For instance, I sometimes have questions about how to classify a business expense or credit in my accounting software. Or I wonder if some expense can be marked tax deductible. I avoid calling my accountant if I can find the answer on my own, to keep his bill down. In the past I’ve gone to websites, such as the IRS website, which has a good small business tax section. But for these kinds of questions most websites are not structured to get you an answer quickly, and 30 minutes later you’re still hunting. This book would be a real time saver and money saver. You find the answer on your own. You avoid calling your accountant for simple questions, and avoid getting sidetracked in a huge website.
The book focuses heavily on taxes, bookkeeping and licenses. As such it will be of value to U.S. businesses only.
Get Small Business Operator
Small Business Operator is a helpful reference guide. It is well worth the $18.95 price tag (currently discounted to $12.89 on Amazon – a no-brainer at that price). If you find yourself with unanswered questions about how to get more profitable, manage your books, and save on taxes, you will want this book.
Thanks for the book tip! Impressive that the book has been printed 23 times!
This is a good resource to share with new business owners. We need plenty of step by step guides to help small business be successful.
Is buying a book better than hiring somebody for the work related to taxes? What do you suggest?
We are a middle sized company and have a team of accountats doing our work. DO you think we need to kow exacylt what they are doing?
I would NOT use a book instead of accountants — especially for a midsize business.
But if you feel the need to educate yourself personally, this book could be helpful for that purpose.
One caution: this book is primarily for SMALL businesses. I’d say from sole proprietor up to microbusinesses (around 5 employees) or maybe a little larger.
For a midsize business, you may already be dealing with tax and accounting issues that are more complex than this book covers.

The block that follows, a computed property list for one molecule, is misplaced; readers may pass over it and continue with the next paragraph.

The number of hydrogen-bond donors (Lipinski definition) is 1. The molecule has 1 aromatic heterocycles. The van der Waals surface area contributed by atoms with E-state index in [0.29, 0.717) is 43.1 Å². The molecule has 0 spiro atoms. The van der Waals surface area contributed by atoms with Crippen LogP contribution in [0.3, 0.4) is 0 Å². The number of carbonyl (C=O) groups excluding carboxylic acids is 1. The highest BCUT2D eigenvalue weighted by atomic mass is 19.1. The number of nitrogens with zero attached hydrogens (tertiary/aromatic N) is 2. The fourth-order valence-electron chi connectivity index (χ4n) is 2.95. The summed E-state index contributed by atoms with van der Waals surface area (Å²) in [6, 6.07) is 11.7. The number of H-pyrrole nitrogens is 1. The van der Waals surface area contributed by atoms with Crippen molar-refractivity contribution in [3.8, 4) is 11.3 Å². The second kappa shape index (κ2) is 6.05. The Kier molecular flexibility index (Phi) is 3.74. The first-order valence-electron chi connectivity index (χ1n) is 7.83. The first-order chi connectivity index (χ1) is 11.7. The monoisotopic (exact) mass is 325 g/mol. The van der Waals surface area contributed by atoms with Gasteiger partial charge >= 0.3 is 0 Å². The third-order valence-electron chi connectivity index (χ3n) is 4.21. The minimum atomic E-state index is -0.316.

But at the modest price tag it’s not a big financial risk, so don’t overthink your decision. 🙂
Most small business owners just starting out can use a little help with the financials, so thanks for the recommendation Anita.
Great book recommendation, I will have to get a copy. I think this could really help my confusion as to what deductions I need to keep track of. And for a little under $13, it sounds like a good investment.
I’m confused. First you said you used the book to answer your own questions instead of calling your accountant. Then you told Nancy not to use the book instead of accountants. Which is it?
🙂 Ha ha ha, Contrarian (Jim)!
I guess I should clarify. What I meant is that you shouldn’t COMPLETELY give up your accountant in favor of a book. An accountant provides valuable advice and services that a book can’t replace. That’s especially true once a business gets to a certain size (the question came from a midsized business).
You can cut down on raising simple informational questions to your accountant by using a book. But you can’t replace an accountant altogether, with a book.
I caught the 21st edition of this book back when I started in business and, even though I’m in the UK, I thought that there was plenty of good info in it.
I agree with the thoughts on saving money on calling your accountant by reading a book. The main problem with undertaking your own taxes (IMHO) is confidence and an expert offers far more than just the basics … they bring assurances that you are doing things right.